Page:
Flyovers like Vakola Flyover in Mumbai increasingly link wealthier urbanites to business and commercial centers, inhibiting these citizens' integration and interaction with the rest of the city. Photo via Swami Stream.

Accessibility Brings Benefits for All

Focusing on sustainable accessibility would benefit not only the poor but all Indians. Rajan cites a recent study in The Lancet, which concludes that even modest improvements in pedestrian/cyclist accessibility in Delhi would bring greater carbon reductions and health benefits (from cleaner air and fewer accidents, as well as increased exercise, thus reducing obesity and diabetes) than technological improvements for motor vehicles.  Such benefits are universal, reaching even the policy makers themselves!

The alternative as it has emerged in many Indian cities is more development of gated communities in the exurbs with flyovers connecting them to commercial centers. This, Rajan warns, will lead to a scenario “more stark than that portrayed in dystopian films like Blade Runner or District 9.” Such development generates more apartheid urban spaces (already a problem in India), “in which a small segment of society traverses freeways in air-conditioned vehicles and remains completely isolated from the parallel world of an underpaid workforce that provides them their services, who are in turn forced to navigate large spatial distances at great difficulty and personal risk.”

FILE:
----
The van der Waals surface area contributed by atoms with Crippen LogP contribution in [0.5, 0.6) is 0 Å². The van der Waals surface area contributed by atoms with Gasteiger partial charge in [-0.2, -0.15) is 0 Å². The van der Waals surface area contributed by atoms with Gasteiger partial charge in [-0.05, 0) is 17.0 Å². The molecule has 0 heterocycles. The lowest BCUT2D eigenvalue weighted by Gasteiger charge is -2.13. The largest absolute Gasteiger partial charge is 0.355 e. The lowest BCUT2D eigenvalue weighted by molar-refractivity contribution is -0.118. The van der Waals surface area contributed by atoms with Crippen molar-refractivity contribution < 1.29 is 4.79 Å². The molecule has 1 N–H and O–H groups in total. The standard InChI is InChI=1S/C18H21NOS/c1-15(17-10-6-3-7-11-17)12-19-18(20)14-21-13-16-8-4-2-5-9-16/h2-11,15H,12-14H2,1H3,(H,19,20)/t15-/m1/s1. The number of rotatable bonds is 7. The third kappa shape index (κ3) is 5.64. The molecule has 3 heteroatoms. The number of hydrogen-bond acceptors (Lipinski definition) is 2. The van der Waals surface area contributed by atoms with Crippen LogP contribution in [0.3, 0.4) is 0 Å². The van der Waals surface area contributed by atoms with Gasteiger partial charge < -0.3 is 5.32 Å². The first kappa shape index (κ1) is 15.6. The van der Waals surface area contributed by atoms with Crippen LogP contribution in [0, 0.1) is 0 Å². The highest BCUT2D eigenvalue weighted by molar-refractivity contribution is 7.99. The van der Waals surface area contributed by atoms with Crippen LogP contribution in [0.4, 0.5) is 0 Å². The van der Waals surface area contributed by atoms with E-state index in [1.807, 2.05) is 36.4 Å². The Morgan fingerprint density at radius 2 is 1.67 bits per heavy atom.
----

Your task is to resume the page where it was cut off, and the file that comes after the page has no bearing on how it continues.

Following the access movement toward sustainable accessibility is the way for Indian cities – and many cities in other developing countries – to avoid such a dismal future, protect community life and the poorest citizens, and develop in a sustainable fashion.